Walmart (NYSE: WMT) is set to post its second-quarter 2018 earnings results on Thursday, Aug. 16. The retailing titan has modestly outperformed the market since its last report back in May, but the stock is trailing broader indexes over the past 1-year and 3-year time frames.
Against that shaky backdrop, investors this week will be looking for signs of strength in Walmart's customer traffic metrics, both in physical stores and in its surging e-commerce channel. But the retailer has a tough balance to strike as it invests aggressively in growth initiatives that might never pay off.
Let's take a closer look.
Image source: Getty Images.
Protecting market share
Walmart logged steady growth where it counted last quarter. Sales within its U.S. store base improved 2% as customer traffic continued to expand. That kept the retailer on track to meet management's broader goal of at least 2% comparable-store sales growth this year.
It wasn't all good news, though. For one thing, Walmart's customer traffic gains trailed rival Target (NYSE: TGT), which posted a 3.7% spike to mark its best quarterly performance on that metric in over a decade. Meanwhile, Walmart's e-commerce sales were a bit disappointing. The 33% first-quarter increase in online sales fell below the business's 40% growth goal for the year. Given those mixed results, investors will be watching growth metrics for any signs of a slowdown or market-share losses to competitors like Target.
Trading profitability for growth
Walmart has warned investors to expect slightly lower profitability as it transitions toward multichannel retailing. The company isn't alone in this challenge. Target, for example, is predicting lower operating margins over the long term under this new sales model, which demands a robust sales and fulfillment infrastructure for both online sales and physical sales in retail locations across the country.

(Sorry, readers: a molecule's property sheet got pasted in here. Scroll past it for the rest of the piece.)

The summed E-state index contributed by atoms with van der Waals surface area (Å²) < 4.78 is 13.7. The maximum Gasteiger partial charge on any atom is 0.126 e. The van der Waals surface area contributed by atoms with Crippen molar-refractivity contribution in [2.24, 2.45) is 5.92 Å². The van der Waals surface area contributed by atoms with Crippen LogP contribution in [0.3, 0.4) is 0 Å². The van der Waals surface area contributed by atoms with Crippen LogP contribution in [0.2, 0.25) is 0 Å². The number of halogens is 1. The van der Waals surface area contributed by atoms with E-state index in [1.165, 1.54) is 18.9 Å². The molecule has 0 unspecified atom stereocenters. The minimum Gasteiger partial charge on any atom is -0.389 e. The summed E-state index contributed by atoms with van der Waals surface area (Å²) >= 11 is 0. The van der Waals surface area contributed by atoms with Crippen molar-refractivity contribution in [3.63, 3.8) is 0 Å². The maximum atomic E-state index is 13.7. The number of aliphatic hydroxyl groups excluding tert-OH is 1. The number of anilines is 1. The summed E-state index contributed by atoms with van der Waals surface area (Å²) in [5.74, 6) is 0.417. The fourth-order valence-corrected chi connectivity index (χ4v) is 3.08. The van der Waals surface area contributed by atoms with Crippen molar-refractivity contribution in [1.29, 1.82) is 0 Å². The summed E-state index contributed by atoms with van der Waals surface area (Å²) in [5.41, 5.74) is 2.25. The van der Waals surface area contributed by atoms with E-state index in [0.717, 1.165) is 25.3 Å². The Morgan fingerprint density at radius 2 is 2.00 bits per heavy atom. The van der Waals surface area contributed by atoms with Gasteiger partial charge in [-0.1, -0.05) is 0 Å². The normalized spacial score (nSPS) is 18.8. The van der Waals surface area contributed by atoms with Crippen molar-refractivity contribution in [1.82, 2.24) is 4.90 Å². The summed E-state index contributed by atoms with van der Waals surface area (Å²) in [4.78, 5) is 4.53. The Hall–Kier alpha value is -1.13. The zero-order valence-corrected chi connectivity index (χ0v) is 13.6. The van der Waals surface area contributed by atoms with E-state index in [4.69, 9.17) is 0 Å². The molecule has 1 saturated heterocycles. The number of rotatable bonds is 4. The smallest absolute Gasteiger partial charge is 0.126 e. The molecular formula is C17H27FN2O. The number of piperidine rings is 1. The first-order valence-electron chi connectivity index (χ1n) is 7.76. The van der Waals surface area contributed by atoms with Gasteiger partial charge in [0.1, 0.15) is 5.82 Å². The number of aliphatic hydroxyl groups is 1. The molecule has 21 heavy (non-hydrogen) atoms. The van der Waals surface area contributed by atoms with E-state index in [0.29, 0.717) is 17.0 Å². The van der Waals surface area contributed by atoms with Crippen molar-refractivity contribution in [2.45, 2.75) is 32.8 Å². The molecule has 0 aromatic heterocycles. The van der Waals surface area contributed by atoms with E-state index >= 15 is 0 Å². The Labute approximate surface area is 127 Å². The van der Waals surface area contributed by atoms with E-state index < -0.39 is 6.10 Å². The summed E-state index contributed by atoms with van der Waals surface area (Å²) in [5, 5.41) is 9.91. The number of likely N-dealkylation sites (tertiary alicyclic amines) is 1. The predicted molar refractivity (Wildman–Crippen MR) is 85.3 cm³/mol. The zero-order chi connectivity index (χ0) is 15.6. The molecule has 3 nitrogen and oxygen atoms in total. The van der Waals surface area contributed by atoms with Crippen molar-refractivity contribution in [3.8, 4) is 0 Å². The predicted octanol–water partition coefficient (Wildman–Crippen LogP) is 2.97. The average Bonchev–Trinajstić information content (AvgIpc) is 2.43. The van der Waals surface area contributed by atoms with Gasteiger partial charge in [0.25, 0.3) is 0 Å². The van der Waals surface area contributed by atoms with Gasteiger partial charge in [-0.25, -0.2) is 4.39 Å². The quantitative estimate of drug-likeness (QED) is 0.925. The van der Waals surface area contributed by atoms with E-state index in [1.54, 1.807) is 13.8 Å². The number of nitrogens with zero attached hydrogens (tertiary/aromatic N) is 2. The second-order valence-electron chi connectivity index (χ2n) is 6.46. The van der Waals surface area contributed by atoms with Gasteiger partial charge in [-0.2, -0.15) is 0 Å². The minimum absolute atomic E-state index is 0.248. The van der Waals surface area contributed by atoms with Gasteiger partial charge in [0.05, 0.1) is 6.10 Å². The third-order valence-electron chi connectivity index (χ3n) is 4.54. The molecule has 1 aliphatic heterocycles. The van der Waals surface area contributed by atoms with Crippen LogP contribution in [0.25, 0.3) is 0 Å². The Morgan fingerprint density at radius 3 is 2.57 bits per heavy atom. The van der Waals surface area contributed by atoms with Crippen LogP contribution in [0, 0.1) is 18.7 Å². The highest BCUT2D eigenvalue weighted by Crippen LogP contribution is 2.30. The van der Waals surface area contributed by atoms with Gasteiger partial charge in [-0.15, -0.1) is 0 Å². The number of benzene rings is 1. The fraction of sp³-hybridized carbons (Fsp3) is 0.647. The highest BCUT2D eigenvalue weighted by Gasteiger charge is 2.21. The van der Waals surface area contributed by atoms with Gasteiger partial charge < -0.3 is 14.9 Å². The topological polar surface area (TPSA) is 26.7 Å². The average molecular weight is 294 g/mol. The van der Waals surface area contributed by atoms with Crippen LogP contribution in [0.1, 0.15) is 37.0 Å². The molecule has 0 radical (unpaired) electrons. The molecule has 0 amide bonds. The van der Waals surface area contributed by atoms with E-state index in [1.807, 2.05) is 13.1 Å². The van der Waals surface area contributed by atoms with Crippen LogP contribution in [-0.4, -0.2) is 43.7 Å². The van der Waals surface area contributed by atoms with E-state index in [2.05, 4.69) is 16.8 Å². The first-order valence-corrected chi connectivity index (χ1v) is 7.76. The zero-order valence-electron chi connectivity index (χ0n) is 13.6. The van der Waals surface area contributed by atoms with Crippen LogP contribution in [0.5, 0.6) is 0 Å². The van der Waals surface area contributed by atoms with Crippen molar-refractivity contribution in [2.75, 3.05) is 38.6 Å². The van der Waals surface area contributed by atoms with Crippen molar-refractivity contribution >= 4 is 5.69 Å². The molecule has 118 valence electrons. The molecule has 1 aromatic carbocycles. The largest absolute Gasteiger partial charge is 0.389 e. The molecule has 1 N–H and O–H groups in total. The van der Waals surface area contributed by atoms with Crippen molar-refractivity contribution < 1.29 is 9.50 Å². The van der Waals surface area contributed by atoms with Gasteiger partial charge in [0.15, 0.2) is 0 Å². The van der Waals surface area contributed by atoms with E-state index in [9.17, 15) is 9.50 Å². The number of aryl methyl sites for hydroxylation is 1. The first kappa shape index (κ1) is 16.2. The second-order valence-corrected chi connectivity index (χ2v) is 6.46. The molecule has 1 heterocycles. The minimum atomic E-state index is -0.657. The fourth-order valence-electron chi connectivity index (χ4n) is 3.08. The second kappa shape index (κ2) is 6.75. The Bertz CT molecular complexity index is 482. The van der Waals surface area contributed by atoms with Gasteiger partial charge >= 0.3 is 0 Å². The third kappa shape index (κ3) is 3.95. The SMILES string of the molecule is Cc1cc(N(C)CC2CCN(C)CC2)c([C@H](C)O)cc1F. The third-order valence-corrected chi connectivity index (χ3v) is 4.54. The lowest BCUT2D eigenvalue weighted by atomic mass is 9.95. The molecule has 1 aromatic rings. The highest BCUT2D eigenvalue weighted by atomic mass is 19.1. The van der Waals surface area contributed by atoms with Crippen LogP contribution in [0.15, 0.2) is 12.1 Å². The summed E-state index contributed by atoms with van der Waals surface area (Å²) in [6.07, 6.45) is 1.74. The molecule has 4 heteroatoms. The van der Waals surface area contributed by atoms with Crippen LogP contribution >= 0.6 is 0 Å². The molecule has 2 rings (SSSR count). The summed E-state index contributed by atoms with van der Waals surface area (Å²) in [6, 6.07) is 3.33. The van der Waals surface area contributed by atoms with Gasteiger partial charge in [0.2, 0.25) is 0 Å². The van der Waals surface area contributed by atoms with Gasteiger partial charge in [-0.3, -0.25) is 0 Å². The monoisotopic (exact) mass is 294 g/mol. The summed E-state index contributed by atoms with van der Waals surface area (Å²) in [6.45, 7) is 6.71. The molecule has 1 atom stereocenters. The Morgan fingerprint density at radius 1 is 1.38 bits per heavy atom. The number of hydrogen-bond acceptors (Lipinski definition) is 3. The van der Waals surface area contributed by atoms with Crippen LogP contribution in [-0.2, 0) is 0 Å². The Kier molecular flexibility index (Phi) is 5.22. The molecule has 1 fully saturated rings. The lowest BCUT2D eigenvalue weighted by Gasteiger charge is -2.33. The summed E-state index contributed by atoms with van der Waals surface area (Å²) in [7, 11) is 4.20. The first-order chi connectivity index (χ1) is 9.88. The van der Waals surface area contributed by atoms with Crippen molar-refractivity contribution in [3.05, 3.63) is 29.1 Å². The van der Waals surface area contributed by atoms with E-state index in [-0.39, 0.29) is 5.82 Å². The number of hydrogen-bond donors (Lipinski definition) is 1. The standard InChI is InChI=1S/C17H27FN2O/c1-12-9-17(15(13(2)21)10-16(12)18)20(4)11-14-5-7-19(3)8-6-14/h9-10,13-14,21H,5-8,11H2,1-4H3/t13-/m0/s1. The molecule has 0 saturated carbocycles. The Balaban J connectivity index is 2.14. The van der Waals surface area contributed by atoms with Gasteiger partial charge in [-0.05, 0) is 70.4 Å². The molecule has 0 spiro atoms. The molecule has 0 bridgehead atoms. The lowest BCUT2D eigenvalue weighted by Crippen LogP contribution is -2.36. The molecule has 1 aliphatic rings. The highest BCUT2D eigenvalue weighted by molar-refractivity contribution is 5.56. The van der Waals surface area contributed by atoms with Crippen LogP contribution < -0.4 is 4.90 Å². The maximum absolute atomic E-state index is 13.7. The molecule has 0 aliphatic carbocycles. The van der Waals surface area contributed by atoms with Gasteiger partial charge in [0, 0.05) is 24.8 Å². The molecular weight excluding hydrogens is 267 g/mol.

Walmart's operating income fell by 10% in fiscal 2018, which helped push its operating margin rate down to roughly 4% of sales. The decline slowed in the first quarter, though, which supports management's forecast that profitability will stabilize over the next few quarters. Shareholders will want to see more progress toward that goal on Thursday.
Follow the cash
A major benefit of Walmart's operating model is that the financial strength it provides through sheer scale and size is just not achievable by any of its peers. The retailing giant generated $28 billion of operating cash flow last year, and even after shelling out $10 billion on capital expenditures, it still had over $18 billion of free cash flow left over.
Yet that cash isn't particularly useful if management can't find efficient ways to spend it. Lately the retailer has been pouring resources into bulking up its digital sales reach, including a $16 billion acquisition of India-based Flipkart, its biggest purchase yet. The move reflects what CEO Doug McMillon called management's "strong sense of urgency" in transforming the business to better compete in a multichannel sales environment.
But buying an as-yet unprofitable e-commerce businesses like Flipkart is risky, and so is the idea of going up against streaming video giant Netflix in a battle for TV subscribers. Moves like these reflect the fact that Walmart currently has lots of resources available, but limited avenues to put that cash to work in what has been its traditional strong suit, physical retailing. Thus, investors might hear more acquisition news in the coming quarters that may -- or may not -- appear to fit well within Walmart's core competencies.
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